The Government’s Motion before us states that the data processing will be conducted by competent authorities. Can the Minister tell us exactly who these competent authorities will be? He will forgive me if I say that I am not aware of any authority in the European Union that is vaguely competent, but I look forward to the answer. The Government’s Motion refers to,
“the protection of the individuals with regard to the … free movement of”,
personal data. What does that mean? What is the present and anticipated state of the free movement of our data?
The noble Lord, Lord McNally, told us of the Government’s present position, but I cannot agree with the decision to opt in to this directive, if only for the fact that this and all our opt-ins remove yet more of the sovereignty of our Parliament and courts to the jurisdiction of the European Commission and the Luxembourg court. The Government’s action should have been obvious. They should already have exercised their block opt-out so they would now be free to opt in to any measures that they felt were useful, subject, of course, to a vote in both Houses. Interestingly, the Prime Minister agreed with this on 4 November 2009 when he said:
“We must be sure that the measures included in the Lisbon treaty will not bring creeping control over our criminal justice system by EU judges. We will want to prevent EU judges gaining steadily greater control over our criminal justice system by negotiating an arrangement which would protect it. That will mean limiting the European Court of Justice’s jurisdiction over criminal law”.
The arrangement is right there, staring him in the face. He does not have to negotiate anything. He just has to use the opt-out that existed when he made that speech.
I have one other question for the Minister which comes from a debate in the Commons. Mr George Eustice told us that Denmark has opted in to some of these measures, but has managed to do so excluding the jurisdiction of the Luxembourg court. I do not know whether the Government feel like imitating that.
The sad fact is that the Prime Minister’s Government have already opted in to eight of the more significant measures according to their Written Answer on 28 May, as I have mentioned. They include the one before us and directives on the European investigation order, combating sexual abuse, the exploitation of children and child pornography, attacks on information systems and minimum standards for the rights, support and protection of victims of crime.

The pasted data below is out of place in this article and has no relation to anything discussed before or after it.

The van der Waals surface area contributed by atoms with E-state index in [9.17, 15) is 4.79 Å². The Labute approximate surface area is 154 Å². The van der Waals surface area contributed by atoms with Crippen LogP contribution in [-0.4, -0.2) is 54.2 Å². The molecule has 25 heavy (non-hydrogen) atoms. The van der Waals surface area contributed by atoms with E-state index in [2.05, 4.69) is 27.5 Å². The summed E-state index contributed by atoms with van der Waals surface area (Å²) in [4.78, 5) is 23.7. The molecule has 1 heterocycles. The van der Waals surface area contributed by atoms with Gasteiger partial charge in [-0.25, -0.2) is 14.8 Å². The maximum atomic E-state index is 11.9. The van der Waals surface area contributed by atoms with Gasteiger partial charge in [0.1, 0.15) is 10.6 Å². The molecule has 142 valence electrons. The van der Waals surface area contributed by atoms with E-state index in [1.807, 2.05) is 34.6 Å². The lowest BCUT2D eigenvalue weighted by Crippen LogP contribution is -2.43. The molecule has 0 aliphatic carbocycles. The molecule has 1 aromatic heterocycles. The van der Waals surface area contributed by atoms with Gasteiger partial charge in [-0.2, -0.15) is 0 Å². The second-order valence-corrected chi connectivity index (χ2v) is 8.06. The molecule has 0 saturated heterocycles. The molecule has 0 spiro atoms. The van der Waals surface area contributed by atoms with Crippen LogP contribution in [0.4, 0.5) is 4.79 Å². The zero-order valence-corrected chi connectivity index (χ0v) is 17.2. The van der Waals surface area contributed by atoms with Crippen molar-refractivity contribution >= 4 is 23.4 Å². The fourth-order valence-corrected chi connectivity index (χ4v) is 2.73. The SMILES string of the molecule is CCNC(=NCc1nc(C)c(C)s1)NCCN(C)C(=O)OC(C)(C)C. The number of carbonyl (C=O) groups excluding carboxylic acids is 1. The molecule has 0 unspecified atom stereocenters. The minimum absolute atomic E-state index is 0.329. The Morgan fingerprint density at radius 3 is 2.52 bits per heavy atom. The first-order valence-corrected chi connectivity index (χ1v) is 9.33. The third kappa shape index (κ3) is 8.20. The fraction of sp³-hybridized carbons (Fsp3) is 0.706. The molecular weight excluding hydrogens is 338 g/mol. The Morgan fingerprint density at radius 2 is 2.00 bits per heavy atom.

Whatever noble and Europhile Lords may say about the desirability of these initiatives and the need for action at a European level, those should not outweigh the protection of what is left of our national sovereignty. Where we want to collaborate with foreign Governments, we can do so. We do not need the incompetent and well known judicial activism of Brussels and Luxembourg to take over. Of course, we Eurosceptics know that we would be better off out of the whole thing anyway, but we object strongly to such initiatives as Europol, CEPOL, Eurojust, the European investigation order and, perhaps above all, the European arrest warrant. It is heartening that a growing majority of the British people agree with us.
I have one final question for the Minister. Will he tell us why the directive before us, the seven others that we have already opted into and the 125 that await their turn do not amount to a substantial transfer of sovereignty to the European Union and therefore trigger a referendum? I will be most interested in the noble Lord’s reply. I beg to move.
My Lords, I find myself in the happy position of agreeing with much of what the two previous speakers said—even with much of what the noble Lord, Lord Pearson, said in the first 10 minutes of his speech. I welcome this debate, whatever its genesis. It shows that the Government are adopting an open approach to what may be a technical measure, and which may excite little attention in the media, despite, I am sure, the best endeavours of the noble Lord, Lord Pearson. Nevertheless, it will have significant consequences for the people of this country. The Commission’s proposals have complex ramifications, as the noble Lord, Lord McNally, has already said. At this point, I want to make only a few general points.
Unusually, I agree with at least the part of the Motion in the name of the noble Lord, Lord Pearson, that deals with process. He is surely right to say that the complex process of deciding whether to opt into or out of this crucial area of public policy must be as transparent as possible. However, the apology of the noble Lord, Lord McNally, was handsome and should conclude this matter. As I remember only too well, these things happen in government and I am sure that the appropriate lessons will have been learnt by the Government in this case.
Turning to the substantive issues, the proposal for the directive alongside the data protection regulation seems to owe more to an administrative prism in Brussels than to common sense, which suggests a single instrument. Requiring the police and other organisations such as local authorities to follow one set of rules for the law enforcement data that they hold and another for all other data is surely a recipe for confusion and breach. Individuals will be unclear about what rights they have and in what circumstances they might apply.